Bellarmine University's Alternative Spring Break program was back last week, after a year off due to COVID-19.
More than 30 Bellarmine students and eight faculty and staff members dedicated their spring breaks to volunteering and engaging with four communities across the region, including Louisville. Each trip was designed to encourage students to develop a deeper understanding of social issues and a personal sense of social responsibility.
“Bellarmine is committed to engaging in mutually beneficial partnerships in Louisville and the region in order to build authentic relationships, meet critical community needs and offer a transformative learning experience,” said Dr. Liz Todd Byron, Associate Director of Bellarmine's Center for Community Engagement.
Bellarmine announced the creation of its Center for Community Engagement in 2021. The center now facilitates the Alternative Spring Break program.
Students spent their spring breaks focusing on specific issues in the following locations:
- Huntington, West Virginia - Food Access: students, faculty (Dr. Amy Fairfield, School of Business), and staff (Colleen Arnett, Residence Life) worked with Huntington City Mission and Facing Hunger to support a food warehouse and mobile food distribution service in the area.
- David, Kentucky - Education Access: students and faculty (Dr. Amy Lein, School of Education) visited the David School to help students in their daily studies and support a renovation project on the main campus.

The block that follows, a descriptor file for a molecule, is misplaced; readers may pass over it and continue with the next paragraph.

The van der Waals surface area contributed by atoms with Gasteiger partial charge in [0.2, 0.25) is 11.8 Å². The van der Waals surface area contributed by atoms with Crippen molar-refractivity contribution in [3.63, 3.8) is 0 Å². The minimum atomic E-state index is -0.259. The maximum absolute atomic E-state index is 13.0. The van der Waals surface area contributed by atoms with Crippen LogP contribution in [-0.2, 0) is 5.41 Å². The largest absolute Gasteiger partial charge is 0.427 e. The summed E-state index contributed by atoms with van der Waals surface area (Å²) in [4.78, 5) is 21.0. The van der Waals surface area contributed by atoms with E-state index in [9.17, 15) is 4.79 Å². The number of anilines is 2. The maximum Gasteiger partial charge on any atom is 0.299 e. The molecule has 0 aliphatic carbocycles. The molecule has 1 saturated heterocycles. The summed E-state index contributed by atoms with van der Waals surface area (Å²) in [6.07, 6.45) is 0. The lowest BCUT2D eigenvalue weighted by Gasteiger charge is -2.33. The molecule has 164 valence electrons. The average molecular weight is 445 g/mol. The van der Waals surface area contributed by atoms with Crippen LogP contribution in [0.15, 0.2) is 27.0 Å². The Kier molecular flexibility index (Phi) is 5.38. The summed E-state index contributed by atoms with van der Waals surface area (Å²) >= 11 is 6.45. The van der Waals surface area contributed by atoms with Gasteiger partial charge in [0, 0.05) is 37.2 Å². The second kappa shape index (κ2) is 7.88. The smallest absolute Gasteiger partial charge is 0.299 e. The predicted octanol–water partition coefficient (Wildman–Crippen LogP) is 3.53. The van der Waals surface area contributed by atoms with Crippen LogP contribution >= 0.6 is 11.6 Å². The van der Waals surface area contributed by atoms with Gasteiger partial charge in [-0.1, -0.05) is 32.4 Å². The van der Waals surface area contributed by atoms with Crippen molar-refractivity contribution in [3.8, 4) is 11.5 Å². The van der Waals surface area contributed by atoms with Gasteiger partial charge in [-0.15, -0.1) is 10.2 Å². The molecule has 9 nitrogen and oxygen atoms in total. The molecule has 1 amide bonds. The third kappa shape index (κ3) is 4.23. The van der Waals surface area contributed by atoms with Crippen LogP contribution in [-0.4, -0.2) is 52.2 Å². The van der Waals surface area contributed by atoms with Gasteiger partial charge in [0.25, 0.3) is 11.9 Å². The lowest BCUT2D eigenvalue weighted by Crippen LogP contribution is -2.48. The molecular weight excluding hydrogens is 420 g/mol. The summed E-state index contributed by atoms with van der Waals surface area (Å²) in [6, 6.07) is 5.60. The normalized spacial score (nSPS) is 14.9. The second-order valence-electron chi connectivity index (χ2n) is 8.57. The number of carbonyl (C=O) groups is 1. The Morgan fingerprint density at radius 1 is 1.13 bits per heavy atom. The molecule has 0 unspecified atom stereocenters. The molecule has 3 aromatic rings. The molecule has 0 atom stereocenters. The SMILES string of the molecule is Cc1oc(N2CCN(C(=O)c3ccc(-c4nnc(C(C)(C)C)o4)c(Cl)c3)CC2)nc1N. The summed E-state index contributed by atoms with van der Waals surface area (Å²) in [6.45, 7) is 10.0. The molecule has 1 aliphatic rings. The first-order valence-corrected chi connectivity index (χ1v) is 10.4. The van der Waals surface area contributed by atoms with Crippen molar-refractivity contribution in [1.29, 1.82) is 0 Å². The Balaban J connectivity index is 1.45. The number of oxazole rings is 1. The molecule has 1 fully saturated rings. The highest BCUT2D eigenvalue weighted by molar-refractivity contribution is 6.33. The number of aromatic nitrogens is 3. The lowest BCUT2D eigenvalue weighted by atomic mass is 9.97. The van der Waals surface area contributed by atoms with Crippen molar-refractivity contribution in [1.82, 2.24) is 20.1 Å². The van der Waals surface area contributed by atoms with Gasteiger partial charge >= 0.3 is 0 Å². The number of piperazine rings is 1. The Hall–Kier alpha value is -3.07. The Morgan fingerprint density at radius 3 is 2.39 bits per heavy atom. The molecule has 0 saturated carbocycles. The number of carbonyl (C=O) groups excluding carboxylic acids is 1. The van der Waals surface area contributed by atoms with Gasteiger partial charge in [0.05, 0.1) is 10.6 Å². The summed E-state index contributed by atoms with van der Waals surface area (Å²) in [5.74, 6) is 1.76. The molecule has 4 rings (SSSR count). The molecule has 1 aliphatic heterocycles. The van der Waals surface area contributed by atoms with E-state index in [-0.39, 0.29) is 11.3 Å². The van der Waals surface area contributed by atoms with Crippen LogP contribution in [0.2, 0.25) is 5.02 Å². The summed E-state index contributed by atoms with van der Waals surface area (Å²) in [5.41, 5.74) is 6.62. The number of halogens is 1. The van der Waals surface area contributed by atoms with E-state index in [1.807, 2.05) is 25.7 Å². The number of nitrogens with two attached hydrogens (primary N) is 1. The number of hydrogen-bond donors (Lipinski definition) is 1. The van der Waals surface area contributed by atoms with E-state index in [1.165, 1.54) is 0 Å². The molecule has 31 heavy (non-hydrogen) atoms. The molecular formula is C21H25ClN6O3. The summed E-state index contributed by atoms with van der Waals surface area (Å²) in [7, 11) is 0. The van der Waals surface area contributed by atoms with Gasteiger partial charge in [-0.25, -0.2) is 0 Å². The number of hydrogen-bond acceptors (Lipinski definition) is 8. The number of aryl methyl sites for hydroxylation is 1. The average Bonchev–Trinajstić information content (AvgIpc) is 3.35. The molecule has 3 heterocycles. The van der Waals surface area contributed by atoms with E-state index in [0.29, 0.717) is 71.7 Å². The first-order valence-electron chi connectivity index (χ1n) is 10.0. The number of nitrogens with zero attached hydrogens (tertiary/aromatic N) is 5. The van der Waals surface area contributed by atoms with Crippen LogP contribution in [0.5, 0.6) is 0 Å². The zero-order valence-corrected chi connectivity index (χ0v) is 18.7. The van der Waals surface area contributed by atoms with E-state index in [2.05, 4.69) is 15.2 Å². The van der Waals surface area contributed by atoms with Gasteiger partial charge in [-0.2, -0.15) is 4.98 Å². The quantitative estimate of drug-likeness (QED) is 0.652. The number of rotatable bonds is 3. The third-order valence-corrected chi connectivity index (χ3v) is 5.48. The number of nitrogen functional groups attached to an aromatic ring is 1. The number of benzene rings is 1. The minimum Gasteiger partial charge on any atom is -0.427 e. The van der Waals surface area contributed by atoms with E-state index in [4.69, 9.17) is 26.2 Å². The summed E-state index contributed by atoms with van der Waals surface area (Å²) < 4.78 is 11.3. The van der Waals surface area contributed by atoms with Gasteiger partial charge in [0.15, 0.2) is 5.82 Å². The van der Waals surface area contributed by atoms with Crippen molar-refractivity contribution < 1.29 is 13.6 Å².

- Indianapolis, Indiana - Healthcare Access: students and staff (Shelby Bosi-Linton and Alexa Walczak, Student Success Center) supported the Center of Wellness for Urban Women and the Diabetes Impact Project.
The program in Louisville focused on Social Justice and Race Relations. The group spent the week working with community partners such as AMPED, Louisville Urban League, Russell: A Place of Promise and St. George’s Scholar Institute.
Prince Mugabo, a philosophy major in Bellarmine's pre-med program, was busy Thursday afternoon filling bags of rice for families who use services provided by La Casita Center, a Louisville nonprofit that enhances the wellbeing of the local Latinx community.
“I want to be a helping hand, part of the solution, not just sitting on the sidelines,” he said.
Breanna Dukes, a freshman nursing major agreed, saying she enjoyed learning about the community partners and the projects they were working on.
“I thought this was a good opportunity to feel more connected to my city,” she said.